and balanced level" contributed positively to the
global economy. He explained that China's economic
and financial stability could not be separated from
RMB stability, and Chinese domestic demand played a
positive role in global economic stabilization and
recovery. Li's points were echoed in a February 23
editorial in the official Chinese-language Renmin
Ribao (People's Daily) asserting that China's
Renminbi policy had helped the global economy and
the call for appreciating was merely a "political
bargaining chip."

Zhu Min: When Others Exit

4. (SBU) Also at Davos, People's Bank of China
(PBOC) Deputy Governor Zhu Min said the stable
exchange rate had been "a stimulus package" and
China would look at revaluing its currency when

BEIJING 00000311 002 OF 002

global partners begin to withdraw their stimulus
packages. Sounding a similar note to Li, Zhu said
the move was "good for China and also good for the
world." "If global (partners are) ready to do exit
strategy, China is ready ... including various
issues -- liquidity issue, exchange issue." He
further warned that revaluation of the Renminbi
would not in itself resolve global trade imbalances,
stating "exchange rate is an issue within this
rebalancing issue."

MFA: Reasonable Level

5. (SBU) Chinese Foreign Ministry spokesman Ma
Zhaoxu---responding on February 4 to a question from
the media about President Obama's comments to Senate
Democrats-reiterated that Chinese point that
exchange controls are not to blame for China's trade
surplus. He stated that "China does not seek a
trade surplus with the US" and the Renminbi's
exchange rate against the dollar was largely at a
reasonable level. Accusations and pressure did not
help to solve the problem, Mr. Ma added.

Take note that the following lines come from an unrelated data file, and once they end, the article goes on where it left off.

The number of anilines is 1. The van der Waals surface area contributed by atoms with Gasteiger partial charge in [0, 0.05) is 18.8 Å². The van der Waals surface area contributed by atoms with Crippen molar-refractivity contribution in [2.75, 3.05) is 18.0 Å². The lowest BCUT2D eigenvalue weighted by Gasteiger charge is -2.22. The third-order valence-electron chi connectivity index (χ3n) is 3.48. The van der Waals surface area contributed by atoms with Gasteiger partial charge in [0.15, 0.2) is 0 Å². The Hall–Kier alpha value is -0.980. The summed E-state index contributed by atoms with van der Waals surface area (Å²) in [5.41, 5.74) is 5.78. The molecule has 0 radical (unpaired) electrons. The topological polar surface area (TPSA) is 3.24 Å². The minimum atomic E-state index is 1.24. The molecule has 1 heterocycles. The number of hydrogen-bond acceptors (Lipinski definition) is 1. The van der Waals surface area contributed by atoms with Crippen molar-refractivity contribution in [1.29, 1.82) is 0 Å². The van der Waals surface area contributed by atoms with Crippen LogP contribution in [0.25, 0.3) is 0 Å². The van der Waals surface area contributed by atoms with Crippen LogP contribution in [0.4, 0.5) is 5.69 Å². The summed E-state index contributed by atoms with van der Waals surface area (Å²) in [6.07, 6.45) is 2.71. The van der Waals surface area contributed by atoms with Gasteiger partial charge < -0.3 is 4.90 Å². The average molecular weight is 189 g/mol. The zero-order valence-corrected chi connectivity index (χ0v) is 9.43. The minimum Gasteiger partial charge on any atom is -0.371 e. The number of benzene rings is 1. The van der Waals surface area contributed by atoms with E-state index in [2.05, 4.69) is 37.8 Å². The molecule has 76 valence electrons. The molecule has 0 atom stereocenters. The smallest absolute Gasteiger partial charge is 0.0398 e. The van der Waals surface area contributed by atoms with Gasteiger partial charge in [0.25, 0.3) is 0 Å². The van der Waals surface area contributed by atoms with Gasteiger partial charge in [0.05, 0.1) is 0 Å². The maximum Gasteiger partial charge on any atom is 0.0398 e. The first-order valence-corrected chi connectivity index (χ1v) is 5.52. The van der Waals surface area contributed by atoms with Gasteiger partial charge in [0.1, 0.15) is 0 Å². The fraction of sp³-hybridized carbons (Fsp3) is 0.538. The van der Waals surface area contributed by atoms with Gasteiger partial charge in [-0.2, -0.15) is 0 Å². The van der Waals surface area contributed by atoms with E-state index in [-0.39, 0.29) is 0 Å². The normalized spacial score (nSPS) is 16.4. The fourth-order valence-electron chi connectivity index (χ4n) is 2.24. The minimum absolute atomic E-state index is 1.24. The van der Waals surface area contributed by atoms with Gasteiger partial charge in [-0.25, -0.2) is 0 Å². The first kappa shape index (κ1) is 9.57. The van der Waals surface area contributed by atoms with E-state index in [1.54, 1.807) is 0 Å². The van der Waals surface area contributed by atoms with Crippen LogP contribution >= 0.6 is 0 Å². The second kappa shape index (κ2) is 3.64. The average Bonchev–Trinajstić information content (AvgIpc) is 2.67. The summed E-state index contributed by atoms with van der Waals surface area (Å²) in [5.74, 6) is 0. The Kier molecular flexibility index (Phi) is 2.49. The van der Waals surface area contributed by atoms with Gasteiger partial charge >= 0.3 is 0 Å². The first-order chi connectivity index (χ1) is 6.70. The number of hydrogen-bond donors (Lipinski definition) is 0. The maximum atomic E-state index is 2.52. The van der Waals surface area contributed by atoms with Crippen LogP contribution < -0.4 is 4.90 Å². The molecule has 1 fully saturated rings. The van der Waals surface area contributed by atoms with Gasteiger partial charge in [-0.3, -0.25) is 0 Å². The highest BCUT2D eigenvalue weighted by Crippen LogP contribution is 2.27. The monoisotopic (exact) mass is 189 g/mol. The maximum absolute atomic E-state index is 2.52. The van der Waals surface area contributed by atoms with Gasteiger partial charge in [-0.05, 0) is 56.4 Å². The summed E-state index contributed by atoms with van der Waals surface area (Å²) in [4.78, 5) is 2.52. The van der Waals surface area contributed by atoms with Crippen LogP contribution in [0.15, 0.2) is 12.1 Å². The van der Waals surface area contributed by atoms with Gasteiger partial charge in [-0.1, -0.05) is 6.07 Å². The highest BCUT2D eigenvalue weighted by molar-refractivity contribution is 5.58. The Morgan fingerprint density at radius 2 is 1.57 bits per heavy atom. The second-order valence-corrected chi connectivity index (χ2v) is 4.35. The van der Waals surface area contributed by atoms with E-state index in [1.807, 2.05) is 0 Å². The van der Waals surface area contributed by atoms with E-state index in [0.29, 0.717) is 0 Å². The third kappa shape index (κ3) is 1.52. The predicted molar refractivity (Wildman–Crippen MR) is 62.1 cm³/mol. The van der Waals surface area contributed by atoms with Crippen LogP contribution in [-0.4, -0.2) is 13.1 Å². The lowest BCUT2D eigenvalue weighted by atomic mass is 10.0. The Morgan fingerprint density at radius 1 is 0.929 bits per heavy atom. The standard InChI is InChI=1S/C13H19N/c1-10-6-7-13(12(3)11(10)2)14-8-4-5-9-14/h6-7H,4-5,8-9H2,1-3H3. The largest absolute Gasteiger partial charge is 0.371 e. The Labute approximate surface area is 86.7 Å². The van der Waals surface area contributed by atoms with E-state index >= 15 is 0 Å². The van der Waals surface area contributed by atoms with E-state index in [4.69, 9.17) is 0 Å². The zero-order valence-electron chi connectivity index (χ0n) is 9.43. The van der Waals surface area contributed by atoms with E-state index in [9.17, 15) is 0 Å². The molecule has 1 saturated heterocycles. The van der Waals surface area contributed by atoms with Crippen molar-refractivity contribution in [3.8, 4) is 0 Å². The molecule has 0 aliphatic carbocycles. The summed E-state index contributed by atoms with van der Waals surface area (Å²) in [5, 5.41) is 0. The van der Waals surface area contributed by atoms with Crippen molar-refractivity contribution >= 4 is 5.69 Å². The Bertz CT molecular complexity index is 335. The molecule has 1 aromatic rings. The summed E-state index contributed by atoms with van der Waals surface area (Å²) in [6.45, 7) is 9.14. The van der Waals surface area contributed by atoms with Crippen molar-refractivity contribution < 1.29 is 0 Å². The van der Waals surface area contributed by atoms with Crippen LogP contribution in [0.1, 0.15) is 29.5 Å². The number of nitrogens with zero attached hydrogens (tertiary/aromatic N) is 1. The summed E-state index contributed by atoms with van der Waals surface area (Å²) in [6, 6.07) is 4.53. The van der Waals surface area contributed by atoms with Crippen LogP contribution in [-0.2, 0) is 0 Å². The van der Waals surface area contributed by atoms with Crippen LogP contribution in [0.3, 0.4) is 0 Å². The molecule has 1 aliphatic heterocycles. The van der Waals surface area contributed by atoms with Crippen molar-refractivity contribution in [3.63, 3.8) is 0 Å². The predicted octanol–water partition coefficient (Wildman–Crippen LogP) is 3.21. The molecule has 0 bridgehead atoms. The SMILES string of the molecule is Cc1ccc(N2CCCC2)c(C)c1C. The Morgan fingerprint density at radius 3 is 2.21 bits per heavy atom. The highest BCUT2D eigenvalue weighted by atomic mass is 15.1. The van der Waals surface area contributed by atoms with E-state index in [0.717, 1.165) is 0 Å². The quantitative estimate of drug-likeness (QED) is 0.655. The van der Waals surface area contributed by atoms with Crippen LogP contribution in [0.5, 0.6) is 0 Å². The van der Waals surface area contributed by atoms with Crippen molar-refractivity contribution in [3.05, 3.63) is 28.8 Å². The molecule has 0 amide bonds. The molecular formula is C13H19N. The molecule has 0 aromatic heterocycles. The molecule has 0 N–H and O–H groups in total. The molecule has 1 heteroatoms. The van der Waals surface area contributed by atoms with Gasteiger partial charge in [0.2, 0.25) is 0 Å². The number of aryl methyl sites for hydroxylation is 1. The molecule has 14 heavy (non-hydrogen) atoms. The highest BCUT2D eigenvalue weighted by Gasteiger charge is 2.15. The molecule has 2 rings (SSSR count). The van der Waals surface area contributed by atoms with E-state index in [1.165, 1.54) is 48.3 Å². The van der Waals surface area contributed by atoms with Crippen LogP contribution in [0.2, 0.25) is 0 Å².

China Daily: China Won't Fold

6. (SBU) The official English-language China Daily
ran a front page, above-the-fold article headlined
"China Won't Fold on RMB: hasty appreciation of the
yuan will be detrimental to China's economy." The
article quoted Ministry of Commerce-affiliated
economist Li Jian stating "China will not
(appreciate) in accordance with the US' demand." He
claimed the yuan will be "largely" stable this year,
without a sudden or quick revaluation.

CASS Zhang Ming: Time to Appreciate Coming

7. (SBU) There are still dissenting voices on RMB
appreciation within the official academic community
in Beijing. China Academy of Social Sciences (CASS)
World Economic and Political Research Institute vice
director Zhang Ming wrote today in the Chinese-
language "Hexun" financial news service that the
timing for Renminbi appreciation might move up as
China faces the possibility of overheating in the
first quarter. Zhang thought the government might
choose to address inflationary pressures by moving
the exchange rate, bringing down the cost of
imported commodities. To prevent anticipatory
speculative inflows, Zhang guessed that Beijing
might appreciate earlier than expected, around March
National People's Congress meetings.